Although dealing with sexual perversion this also stands as one of Bava's most lushly romantic films and one of his great troupes as a director was his ability to take traditional gothic horror themes and merge them with more adult themes which started with BLACK SUNDAY 1960 and would reach its apex with LISA AND THE DEVIL 1973. THE WHIP AND THE BODY has all the hallmarks of gothic horror and here all infused with the director's trademark beautiful almost hallucinatory lighting. For me along with HERCULES IN THE HAUNTED WORLD 1961 (which was Lee's only other work for Bava), this is his most beautiful film. The cinematographer of credit is Ulbaldo Terzano (who also worked with Bava on BLOOD AND BLACK LACE 1964, BLACK SABBATH 1963, and THE ROAD TO FT. ALAMO 1964) but Bava as usual was the major force behind the look of the film including several of his gorgeous glass paintings for background effects. 

Unlike other horror films of the era that crept gently around the subjects of sex and perversion here it is brought right to the forefront (and not subtly) that the plot's main driving force is sadomasochism (which is why in the heavily censored versions the motivations of the two main characters are left in the void). Bava's usual U.S. distributor A.I.P balked at releasing it because of the sexual overtones and it languished for a couple of years before being released in 1965 by the small Futuramic Releasing in a heavily censored incompressible version that bore the appropriate title of WHAT.

Lee is excellent here (although sadly his distinctive voice is dubbed) and although the aristocratic a-hole is a part he could play in his sleep he is magnificent here and even though he disappears for the most part 20 minutes in, his presence looms over the entire film. This was his favorite of his Italian productions. One of Lee's gifts was pantomime (which was why he was so great in his Hammer "non-speaking" roles such as the creatures in THE CURSE OF FRANKENSTEIN or THE MUMMY) and he uses that talent wonderfully here especially with close-ups of his hands. The plot even manages to get him into a coffin at one point.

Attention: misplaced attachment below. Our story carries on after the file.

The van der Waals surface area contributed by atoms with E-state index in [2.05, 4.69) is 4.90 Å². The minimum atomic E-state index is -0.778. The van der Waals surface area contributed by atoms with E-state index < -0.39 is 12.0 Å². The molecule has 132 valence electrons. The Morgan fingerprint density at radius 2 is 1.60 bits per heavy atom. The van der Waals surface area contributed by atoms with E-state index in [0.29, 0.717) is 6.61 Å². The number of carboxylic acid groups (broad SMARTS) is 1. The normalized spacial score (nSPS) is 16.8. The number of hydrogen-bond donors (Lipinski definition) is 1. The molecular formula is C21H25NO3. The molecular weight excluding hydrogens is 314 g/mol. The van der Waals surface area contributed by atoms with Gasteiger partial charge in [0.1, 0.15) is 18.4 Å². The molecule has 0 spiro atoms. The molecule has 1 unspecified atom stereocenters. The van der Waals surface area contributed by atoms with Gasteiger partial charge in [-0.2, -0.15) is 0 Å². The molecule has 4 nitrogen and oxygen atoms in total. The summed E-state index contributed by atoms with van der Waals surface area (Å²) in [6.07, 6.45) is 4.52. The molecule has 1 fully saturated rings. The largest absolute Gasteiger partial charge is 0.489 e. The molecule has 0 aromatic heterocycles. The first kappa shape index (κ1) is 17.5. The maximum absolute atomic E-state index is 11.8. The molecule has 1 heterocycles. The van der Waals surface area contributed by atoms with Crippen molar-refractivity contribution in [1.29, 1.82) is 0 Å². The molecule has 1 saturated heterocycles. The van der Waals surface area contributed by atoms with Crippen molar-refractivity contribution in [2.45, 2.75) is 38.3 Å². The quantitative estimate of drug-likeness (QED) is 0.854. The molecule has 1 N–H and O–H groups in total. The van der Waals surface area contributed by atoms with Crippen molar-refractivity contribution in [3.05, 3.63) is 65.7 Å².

Daliah Lavi's Nevenka is the main narrative focus and an exceedingly complex character in which Lavis conveys pity for and wonderfully shows her fragile mental state as she becomes more and more detached from reality. It is an extremely complex character and not the usual Gothic heroine and she seems to revel in the chance to show her acting chops. 

Carlo Rustichelli contributes a beautiful score, and the film's seaside location will be familiar to anyone who is seen Bava's filmography including 5 DOLLS FOR AN AUGUST MOON, SHOCK, and a barbarian-rampaging Cameron Mitchell in KNIVES OF THE AVENGER and ERIK THE CONQUEROR. Bava originally wanted Barbara Steele for the role of Nevenka but she was in one of her "no more horror roles" phases (probably from having just worked in Fellini's 8 1/2) but I think Lavi is perfect here. 

Lee and Bava were supposed to work again on a version of H.P. Lovecraft’s THE DUNWICH HORROR for A.I.P. which was also to star Boris Karloff. The project fell apart and eventually was made in 1970 and directed by Daniel Haller.